There are few foods as great for overall health as Green Tea. Whether in a hot cup to go with our favorite sushi, or as an extract in our go-to supplement, we’re all doing our part to help get Green Tea up to a projected $23.66 Billion in sales by 2026. But not everything is golden in the green tea world. It turns out that it may not have the best impact on our testosterone levels, but that doesn’t mean to stay away from it completely.
Green Tea doesn’t show up on a lot of the top T-Boosters on the market, but when it does we should try to understand why it’s there. The more we know about what’s going into our bodies the better we can understand how to improve them.
what you need to know
Bad News First
Sometimes I’m a “bad news first” kind of person. That way I can end on a good note. GTE is a great example of why. First, we’ll look at a few studies that show excessive green tea can have a “castrative” effect, but then we’ll circle back around to why you shouldn’t let that scare you off of your next supplement choice.
The study that used that word–you know, the one I just put in quotation marks and made you wince?–was conducted a few years ago, and was performed on rats. Three groups were designated, one taking no GTE, one taking a moderate level, and one taking a high dose. Both of the GTE groups had significantly lower testosterone than the control group.
Another compilation of over 300 research articles identified human studies that also reported lower testosterone among GTE test groups. Luckily, these authors didn’t find anything as extreme as “castrative” effects. But the correlation is still there.
Lastly, we have a study from just a couple of years ago, this time using a lower dose of GTE on lab rats, and they found no change in testosterone levels. That’s better news than lower T, but still not great for anyone taking it for men’s health.
What Good News, Then?
Oftentimes we need to contextualize animal versus human studies. And even when we look at only human studies, we need to look for the nuances and the details. For instance, in the animal studies with the most testosterone loss, the GTE levels were much, much higher than we see in human supplements.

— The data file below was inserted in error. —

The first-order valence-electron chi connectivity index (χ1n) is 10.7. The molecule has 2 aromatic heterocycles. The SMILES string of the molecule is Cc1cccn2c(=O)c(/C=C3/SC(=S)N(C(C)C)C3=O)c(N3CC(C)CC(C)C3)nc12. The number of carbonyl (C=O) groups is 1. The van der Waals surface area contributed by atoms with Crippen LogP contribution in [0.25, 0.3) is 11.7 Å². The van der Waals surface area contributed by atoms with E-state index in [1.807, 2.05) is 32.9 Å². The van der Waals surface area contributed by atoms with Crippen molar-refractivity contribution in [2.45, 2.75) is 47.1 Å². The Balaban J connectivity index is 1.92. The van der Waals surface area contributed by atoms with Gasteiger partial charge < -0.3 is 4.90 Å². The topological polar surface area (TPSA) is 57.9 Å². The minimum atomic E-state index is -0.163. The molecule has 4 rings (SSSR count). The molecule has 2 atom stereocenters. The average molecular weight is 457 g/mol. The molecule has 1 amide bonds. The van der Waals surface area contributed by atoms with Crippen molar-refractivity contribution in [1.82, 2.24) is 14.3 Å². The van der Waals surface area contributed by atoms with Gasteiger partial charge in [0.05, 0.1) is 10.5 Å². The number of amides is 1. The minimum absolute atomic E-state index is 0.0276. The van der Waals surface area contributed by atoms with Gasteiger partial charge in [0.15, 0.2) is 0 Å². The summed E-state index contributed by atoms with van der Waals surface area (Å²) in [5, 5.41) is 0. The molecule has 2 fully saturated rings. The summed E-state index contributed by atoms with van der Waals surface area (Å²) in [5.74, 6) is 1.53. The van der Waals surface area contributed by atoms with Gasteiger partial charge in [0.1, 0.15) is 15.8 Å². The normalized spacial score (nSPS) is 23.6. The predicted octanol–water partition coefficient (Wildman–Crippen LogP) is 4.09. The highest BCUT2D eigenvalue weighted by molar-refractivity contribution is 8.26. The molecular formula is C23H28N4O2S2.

Secondly, GTE is still one of the absolute best things for healthy weight loss and fat metabolism. This matters a ton, because it turns out that weight loss can lead to significant T-Boosting, especially in overweight men.
Tying it all together, then, we can see that if green tea extract is taken for weight loss, it can also lead to better testosterone. In fact, even the research paper showing some T-Loss in humans also reported weight loss among those patients.
What to make of it then? Well, lucky for us, some researchers put all this conflicting data together into a clinical trial. By studying four groups of laboratory animals, they were able to see that in a high-fat diet, GTE helps prevent testosterone loss–by helping maintain a healthy body weight.
If the water seems murky on this, that’s okay. Here at the Great Green Wall, we aren’t trying to sell you on a trend or a miracle cure. We’re here to help you make informed decisions that are best for you. In this case, it seems the high levels of GTE can actually cause testosterone harm to your body. But if you’re taking GTE for weight loss, and if you think weight gain might be killing your T, then keep going! You should always make the decision that’s best for your body, and green tea is a perfect example of that.